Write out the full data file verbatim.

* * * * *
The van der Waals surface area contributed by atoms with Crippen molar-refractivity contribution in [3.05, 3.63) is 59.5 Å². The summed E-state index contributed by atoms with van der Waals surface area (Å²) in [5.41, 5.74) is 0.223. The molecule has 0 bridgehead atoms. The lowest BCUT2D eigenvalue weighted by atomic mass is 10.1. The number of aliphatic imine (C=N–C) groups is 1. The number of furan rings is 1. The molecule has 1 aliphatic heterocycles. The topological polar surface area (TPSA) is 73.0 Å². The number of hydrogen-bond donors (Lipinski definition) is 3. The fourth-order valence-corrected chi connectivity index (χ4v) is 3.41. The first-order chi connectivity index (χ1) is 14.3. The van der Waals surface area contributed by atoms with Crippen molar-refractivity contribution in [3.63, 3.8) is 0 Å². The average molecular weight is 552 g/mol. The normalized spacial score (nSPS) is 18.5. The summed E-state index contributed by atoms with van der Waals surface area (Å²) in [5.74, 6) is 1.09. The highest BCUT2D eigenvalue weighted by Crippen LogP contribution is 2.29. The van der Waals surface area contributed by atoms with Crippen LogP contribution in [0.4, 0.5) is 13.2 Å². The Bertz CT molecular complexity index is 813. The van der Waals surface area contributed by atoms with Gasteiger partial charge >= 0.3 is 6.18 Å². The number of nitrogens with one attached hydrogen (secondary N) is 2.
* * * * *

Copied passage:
The van der Waals surface area contributed by atoms with Crippen molar-refractivity contribution in [3.05, 3.63) is 59.5 Å². The summed E-state index contributed by atoms with van der Waals surface area (Å²) in [5.41, 5.74) is 0.223. The molecule has 0 bridgehead atoms. The lowest BCUT2D eigenvalue weighted by atomic mass is 10.1. The number of aliphatic imine (C=N–C) groups is 1. The number of furan rings is 1. The molecule has 1 aliphatic heterocycles. The topological polar surface area (TPSA) is 73.0 Å². The number of hydrogen-bond donors (Lipinski definition) is 3. The fourth-order valence-corrected chi connectivity index (χ4v) is 3.41. The first-order chi connectivity index (χ1) is 14.3. The van der Waals surface area contributed by atoms with Crippen molar-refractivity contribution in [3.63, 3.8) is 0 Å². The average molecular weight is 552 g/mol. The normalized spacial score (nSPS) is 18.5. The summed E-state index contributed by atoms with van der Waals surface area (Å²) in [5.74, 6) is 1.09. The highest BCUT2D eigenvalue weighted by Crippen LogP contribution is 2.29. The van der Waals surface area contributed by atoms with Crippen LogP contribution in [0.4, 0.5) is 13.2 Å². The Bertz CT molecular complexity index is 813. The van der Waals surface area contributed by atoms with Gasteiger partial charge >= 0.3 is 6.18 Å². The number of nitrogens with one attached hydrogen (secondary N) is 2.